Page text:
Thursday, October 15, 2009

Federalist Society panel on merit selection of judges vs. federal method, unfortunately excludes judicial campaigns

The Phoenix Federalist Society led by Jen Perkins (above) put on a panel discussion Tuesday analyzing merit selection of judges, which we have here in Maricopa County where the governor appoints judges, versus the federal system, where judges are nominated by the executive branch then must go through legislative confirmation to be appointed. Liberal Democrat Arizona Supreme Court Vice-Justice Hurwitz defended merit selection, and Arizona Republic columnist Robert Robb defended the federal appointment system. It was disappointing to see that there was no panelist representing the judicial elections position, which I believe is the best solution and has done well in the counties in Arizona where it is permitted (all other counties but Maricopa and Pima). A 2007 Harvard study found that judges who are directly elected by the voters are overall less corrupt than those selected by merit selection or appointment. And numerous studies have found that when judges are elected, they tend to be more politically conservative, since they are accountable to the public.

Hurwitz (above) began his speech by recollecting when he first moved to Arizona in 1974, before merit selection of judges was implemented. He went to court one day and noticed that the judge was in chambers alone with opposing counsel. He objected, but the judge said he was not talking about their case, he was talking about his campaign because the other attorney was his campaign manager. While this seems a bit disturbing, look at the equally unfair situation, where numerous people involved in the merit selection process, including attorneys who are part of the State Bar, appear in front of judges.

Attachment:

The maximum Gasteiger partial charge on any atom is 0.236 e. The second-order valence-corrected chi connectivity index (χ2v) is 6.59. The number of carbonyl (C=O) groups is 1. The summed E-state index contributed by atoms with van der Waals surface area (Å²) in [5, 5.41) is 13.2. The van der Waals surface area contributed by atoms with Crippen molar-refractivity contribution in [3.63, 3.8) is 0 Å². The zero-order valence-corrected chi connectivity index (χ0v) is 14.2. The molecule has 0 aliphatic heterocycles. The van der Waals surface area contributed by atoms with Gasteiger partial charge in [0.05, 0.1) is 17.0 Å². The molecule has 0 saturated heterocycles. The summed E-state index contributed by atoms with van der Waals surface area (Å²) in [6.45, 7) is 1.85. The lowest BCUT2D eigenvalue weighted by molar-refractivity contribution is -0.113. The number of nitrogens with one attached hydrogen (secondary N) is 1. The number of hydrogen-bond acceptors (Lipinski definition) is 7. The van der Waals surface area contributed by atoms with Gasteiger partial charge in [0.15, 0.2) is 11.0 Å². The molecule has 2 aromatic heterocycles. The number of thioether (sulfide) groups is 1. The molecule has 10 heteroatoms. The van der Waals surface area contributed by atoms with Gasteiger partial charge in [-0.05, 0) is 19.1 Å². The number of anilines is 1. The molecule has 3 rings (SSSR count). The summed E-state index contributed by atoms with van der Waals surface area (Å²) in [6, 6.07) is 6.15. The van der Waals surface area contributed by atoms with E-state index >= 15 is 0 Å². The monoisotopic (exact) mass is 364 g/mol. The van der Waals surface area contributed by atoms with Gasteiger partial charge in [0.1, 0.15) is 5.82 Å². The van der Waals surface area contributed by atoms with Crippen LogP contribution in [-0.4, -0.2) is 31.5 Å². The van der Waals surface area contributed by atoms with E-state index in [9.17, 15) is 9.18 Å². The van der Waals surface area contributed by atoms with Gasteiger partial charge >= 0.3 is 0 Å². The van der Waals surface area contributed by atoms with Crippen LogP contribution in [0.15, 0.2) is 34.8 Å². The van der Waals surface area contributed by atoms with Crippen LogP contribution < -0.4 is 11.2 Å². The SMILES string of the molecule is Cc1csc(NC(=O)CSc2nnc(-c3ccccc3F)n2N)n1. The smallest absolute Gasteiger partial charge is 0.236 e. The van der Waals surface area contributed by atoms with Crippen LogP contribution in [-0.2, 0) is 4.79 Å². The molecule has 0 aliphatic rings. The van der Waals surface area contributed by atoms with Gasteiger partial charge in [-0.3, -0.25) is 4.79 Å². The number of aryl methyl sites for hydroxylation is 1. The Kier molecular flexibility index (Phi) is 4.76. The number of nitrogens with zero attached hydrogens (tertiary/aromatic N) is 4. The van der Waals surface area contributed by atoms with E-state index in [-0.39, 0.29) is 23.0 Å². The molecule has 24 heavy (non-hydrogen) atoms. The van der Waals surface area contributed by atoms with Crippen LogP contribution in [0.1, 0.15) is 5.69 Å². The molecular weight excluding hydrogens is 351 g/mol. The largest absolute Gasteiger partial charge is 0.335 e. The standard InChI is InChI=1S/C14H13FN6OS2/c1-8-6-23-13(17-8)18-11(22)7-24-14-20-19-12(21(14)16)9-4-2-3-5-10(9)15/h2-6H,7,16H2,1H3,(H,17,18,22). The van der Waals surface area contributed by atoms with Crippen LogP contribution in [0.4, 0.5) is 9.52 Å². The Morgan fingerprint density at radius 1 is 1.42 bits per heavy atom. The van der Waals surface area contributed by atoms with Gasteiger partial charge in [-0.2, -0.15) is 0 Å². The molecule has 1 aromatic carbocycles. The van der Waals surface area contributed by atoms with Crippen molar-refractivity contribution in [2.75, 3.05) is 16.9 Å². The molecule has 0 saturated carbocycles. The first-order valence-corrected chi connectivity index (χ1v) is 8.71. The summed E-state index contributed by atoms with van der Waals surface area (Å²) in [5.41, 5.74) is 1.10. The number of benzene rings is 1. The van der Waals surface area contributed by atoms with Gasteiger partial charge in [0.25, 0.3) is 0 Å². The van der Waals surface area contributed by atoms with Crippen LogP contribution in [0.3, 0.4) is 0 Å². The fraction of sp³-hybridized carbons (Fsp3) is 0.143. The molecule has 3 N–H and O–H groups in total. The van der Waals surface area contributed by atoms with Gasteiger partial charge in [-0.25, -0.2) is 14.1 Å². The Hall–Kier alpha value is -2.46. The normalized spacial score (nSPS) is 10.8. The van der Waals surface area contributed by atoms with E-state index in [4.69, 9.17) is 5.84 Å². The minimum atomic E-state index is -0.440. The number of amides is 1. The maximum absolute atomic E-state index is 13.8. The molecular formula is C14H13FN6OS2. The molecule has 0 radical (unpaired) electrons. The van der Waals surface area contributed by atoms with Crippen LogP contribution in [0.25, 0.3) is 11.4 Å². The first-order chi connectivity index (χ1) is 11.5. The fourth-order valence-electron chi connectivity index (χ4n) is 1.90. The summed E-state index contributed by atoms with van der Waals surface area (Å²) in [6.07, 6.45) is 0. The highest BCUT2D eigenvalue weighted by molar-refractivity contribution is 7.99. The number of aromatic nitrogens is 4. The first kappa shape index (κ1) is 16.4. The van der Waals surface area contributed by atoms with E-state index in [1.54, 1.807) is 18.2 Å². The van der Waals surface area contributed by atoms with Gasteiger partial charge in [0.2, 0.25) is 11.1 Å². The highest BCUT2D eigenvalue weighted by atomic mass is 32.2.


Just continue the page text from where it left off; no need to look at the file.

Some states with judicial elections like North Carolina and New Mexico have resolved this problem by implementing Clean Elections for judges. It has proven quite popular, with 74% of voters in North Carolina now supporting the system. Although philosophically conservatives generally oppose Clean Elections, there is an argument that running for office is different for judges. Because of the type of work judges do, much of which is apolitical, it is going to be much tougher for judges to gin up interest and run partisan campaigns. Consequently raising money would be much more difficult. As we've seen here in Arizona, Clean Elections has benefited conservatives more than liberals. The combination of judicial elections and funding might be the best way to eliminate the current liberal bias in the courts.